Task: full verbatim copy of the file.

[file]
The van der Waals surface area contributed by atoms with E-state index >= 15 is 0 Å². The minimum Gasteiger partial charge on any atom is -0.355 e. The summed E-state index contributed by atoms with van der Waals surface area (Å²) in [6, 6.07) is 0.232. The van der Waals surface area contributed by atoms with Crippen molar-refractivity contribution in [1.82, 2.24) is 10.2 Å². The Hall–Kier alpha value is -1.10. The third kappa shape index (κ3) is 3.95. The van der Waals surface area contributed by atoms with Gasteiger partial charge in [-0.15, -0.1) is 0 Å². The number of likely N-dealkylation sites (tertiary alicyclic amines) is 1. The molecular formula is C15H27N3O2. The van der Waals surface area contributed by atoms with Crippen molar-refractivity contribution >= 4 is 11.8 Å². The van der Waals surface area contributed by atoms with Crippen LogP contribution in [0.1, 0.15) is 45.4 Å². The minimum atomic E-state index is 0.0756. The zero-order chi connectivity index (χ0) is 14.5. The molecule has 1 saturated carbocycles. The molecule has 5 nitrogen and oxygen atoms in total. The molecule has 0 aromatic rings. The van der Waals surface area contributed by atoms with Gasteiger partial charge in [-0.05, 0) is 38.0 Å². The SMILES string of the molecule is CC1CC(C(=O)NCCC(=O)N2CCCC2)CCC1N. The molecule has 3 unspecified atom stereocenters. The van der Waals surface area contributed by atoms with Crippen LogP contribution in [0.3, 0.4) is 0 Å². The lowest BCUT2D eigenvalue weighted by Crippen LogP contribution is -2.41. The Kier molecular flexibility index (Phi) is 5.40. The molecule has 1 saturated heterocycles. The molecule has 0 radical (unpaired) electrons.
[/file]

The van der Waals surface area contributed by atoms with E-state index >= 15 is 0 Å². The minimum Gasteiger partial charge on any atom is -0.355 e. The summed E-state index contributed by atoms with van der Waals surface area (Å²) in [6, 6.07) is 0.232. The van der Waals surface area contributed by atoms with Crippen molar-refractivity contribution in [1.82, 2.24) is 10.2 Å². The Hall–Kier alpha value is -1.10. The third kappa shape index (κ3) is 3.95. The van der Waals surface area contributed by atoms with Gasteiger partial charge in [-0.15, -0.1) is 0 Å². The number of likely N-dealkylation sites (tertiary alicyclic amines) is 1. The molecular formula is C15H27N3O2. The van der Waals surface area contributed by atoms with Crippen molar-refractivity contribution >= 4 is 11.8 Å². The van der Waals surface area contributed by atoms with Crippen LogP contribution in [0.1, 0.15) is 45.4 Å². The minimum atomic E-state index is 0.0756. The zero-order chi connectivity index (χ0) is 14.5. The molecule has 1 saturated carbocycles. The molecule has 5 nitrogen and oxygen atoms in total. The molecule has 0 aromatic rings. The van der Waals surface area contributed by atoms with Gasteiger partial charge in [-0.05, 0) is 38.0 Å². The SMILES string of the molecule is CC1CC(C(=O)NCCC(=O)N2CCCC2)CCC1N. The molecule has 3 unspecified atom stereocenters. The van der Waals surface area contributed by atoms with Crippen LogP contribution in [0.3, 0.4) is 0 Å². The lowest BCUT2D eigenvalue weighted by Crippen LogP contribution is -2.41. The Kier molecular flexibility index (Phi) is 5.40. The molecule has 1 saturated heterocycles. The molecule has 0 radical (unpaired) electrons.